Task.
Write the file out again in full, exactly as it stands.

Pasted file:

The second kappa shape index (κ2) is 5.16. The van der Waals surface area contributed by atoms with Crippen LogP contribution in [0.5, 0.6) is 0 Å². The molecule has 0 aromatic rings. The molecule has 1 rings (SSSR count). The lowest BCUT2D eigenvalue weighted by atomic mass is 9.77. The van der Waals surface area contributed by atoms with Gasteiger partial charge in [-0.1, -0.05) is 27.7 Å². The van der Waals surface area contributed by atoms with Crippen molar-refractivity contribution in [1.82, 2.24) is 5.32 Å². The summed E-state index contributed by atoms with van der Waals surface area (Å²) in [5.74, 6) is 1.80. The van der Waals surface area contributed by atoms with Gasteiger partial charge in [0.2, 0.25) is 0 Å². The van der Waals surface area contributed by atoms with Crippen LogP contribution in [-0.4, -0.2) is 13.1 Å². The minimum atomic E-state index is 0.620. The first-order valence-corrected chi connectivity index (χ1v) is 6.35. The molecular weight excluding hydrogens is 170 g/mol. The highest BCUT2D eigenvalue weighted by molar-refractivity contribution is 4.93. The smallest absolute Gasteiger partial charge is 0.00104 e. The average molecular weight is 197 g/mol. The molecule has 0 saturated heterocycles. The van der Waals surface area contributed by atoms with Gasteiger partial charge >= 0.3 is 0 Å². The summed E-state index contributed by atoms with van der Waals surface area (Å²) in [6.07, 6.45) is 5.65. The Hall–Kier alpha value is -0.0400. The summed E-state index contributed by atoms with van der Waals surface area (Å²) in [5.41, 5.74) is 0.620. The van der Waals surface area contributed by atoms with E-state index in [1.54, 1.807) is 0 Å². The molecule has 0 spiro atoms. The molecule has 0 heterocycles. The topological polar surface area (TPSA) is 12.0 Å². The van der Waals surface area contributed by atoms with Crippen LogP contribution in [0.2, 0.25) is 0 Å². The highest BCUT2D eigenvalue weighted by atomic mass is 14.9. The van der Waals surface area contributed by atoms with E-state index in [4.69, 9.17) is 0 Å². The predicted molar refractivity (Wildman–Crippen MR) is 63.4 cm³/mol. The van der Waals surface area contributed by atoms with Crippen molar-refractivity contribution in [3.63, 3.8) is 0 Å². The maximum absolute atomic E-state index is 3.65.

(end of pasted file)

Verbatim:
The second kappa shape index (κ2) is 5.16. The van der Waals surface area contributed by atoms with Crippen LogP contribution in [0.5, 0.6) is 0 Å². The molecule has 0 aromatic rings. The molecule has 1 rings (SSSR count). The lowest BCUT2D eigenvalue weighted by atomic mass is 9.77. The van der Waals surface area contributed by atoms with Gasteiger partial charge in [-0.1, -0.05) is 27.7 Å². The van der Waals surface area contributed by atoms with Crippen molar-refractivity contribution in [1.82, 2.24) is 5.32 Å². The summed E-state index contributed by atoms with van der Waals surface area (Å²) in [5.74, 6) is 1.80. The van der Waals surface area contributed by atoms with Gasteiger partial charge in [0.2, 0.25) is 0 Å². The van der Waals surface area contributed by atoms with Crippen LogP contribution in [-0.4, -0.2) is 13.1 Å². The minimum atomic E-state index is 0.620. The first-order valence-corrected chi connectivity index (χ1v) is 6.35. The molecular weight excluding hydrogens is 170 g/mol. The highest BCUT2D eigenvalue weighted by molar-refractivity contribution is 4.93. The smallest absolute Gasteiger partial charge is 0.00104 e. The average molecular weight is 197 g/mol. The molecule has 0 saturated heterocycles. The van der Waals surface area contributed by atoms with Gasteiger partial charge >= 0.3 is 0 Å². The summed E-state index contributed by atoms with van der Waals surface area (Å²) in [6.07, 6.45) is 5.65. The Hall–Kier alpha value is -0.0400. The summed E-state index contributed by atoms with van der Waals surface area (Å²) in [5.41, 5.74) is 0.620. The van der Waals surface area contributed by atoms with E-state index in [1.54, 1.807) is 0 Å². The molecule has 0 spiro atoms. The molecule has 0 heterocycles. The topological polar surface area (TPSA) is 12.0 Å². The van der Waals surface area contributed by atoms with Crippen LogP contribution in [0.2, 0.25) is 0 Å². The highest BCUT2D eigenvalue weighted by atomic mass is 14.9. The van der Waals surface area contributed by atoms with E-state index in [4.69, 9.17) is 0 Å². The predicted molar refractivity (Wildman–Crippen MR) is 63.4 cm³/mol. The van der Waals surface area contributed by atoms with Crippen molar-refractivity contribution in [3.63, 3.8) is 0 Å². The maximum absolute atomic E-state index is 3.65.